The grieving sister of murdered schoolgirl Alice Gross accused the BBC of using the 14-year-old’s death “for political agendas” during an immigration debate on its “Question Time” programme.
Police are hunting Latvian national Arnis Zalkalns over the killing of Alice, whose body was pulled from the River Brent in west London on Tuesday, five weeks after she disappeared.
On Thursday night’s show presenter David Dimbleby said a question had been submitted relating to “the hideous murder of Alice Gross”, namely: “Should there be freedom of movement including convicted criminals across EU borders?”
The question sparked a discussion about whether Zalkalns, who was jailed for seven years in his home country for murdering his wife, should have been allowed into Britain.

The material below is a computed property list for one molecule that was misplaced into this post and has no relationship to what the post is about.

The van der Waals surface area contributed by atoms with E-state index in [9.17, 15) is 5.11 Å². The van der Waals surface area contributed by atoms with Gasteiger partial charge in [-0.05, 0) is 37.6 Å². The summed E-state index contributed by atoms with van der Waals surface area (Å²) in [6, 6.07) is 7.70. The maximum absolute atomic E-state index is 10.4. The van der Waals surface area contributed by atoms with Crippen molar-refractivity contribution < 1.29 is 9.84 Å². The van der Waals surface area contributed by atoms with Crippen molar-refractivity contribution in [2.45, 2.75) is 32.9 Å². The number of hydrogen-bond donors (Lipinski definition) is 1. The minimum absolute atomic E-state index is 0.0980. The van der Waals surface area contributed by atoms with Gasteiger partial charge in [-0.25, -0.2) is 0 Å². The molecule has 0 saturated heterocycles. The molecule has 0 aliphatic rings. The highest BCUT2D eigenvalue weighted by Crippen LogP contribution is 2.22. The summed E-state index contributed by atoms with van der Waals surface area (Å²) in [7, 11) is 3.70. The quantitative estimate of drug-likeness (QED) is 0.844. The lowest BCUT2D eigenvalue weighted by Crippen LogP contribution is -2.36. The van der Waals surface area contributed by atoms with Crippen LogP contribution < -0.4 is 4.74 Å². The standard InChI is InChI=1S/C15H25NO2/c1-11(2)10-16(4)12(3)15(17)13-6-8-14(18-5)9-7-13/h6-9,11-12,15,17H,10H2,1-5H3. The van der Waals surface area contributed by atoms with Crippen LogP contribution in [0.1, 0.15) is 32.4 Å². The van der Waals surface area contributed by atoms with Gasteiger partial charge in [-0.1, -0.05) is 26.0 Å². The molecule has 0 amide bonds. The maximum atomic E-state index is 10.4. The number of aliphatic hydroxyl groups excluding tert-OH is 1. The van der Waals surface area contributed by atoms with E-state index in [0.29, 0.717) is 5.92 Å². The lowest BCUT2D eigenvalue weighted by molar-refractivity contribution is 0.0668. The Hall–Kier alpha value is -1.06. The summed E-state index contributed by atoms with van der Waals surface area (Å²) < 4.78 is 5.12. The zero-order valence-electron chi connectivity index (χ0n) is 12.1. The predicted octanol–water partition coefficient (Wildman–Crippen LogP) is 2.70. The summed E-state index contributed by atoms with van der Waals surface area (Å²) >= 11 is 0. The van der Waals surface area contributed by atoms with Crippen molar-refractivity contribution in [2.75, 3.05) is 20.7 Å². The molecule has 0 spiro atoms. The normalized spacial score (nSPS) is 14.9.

Panellist Julian Huppert, a Liberal Democrat MP, said: “There was a catastrophic failure in this case, he should never have been allowed to come in.”
Nina Gross later wrote on Twitter: “It is extremely insensitive to use my family’s tragedy for political agendas and discussion. This is a time of grief for our family. In future, please respect our wishes as we grieve.
In other posts directed at BBC Twitter accounts, she added: “It is really insensitive and horrible that you have used our family’s tragedy on Question Time.”
Question Time later apologised via the show’s Twitter account, which stated: “Dear Nina, we’re sorry to hear this. We’re really sorry for any hurt or offence caused by tonight’s programme.”
She replied: “Thank you.”
Further tests are due to be carried out on Alice’s body after a two-day most-mortem examination this week proved inconclusive.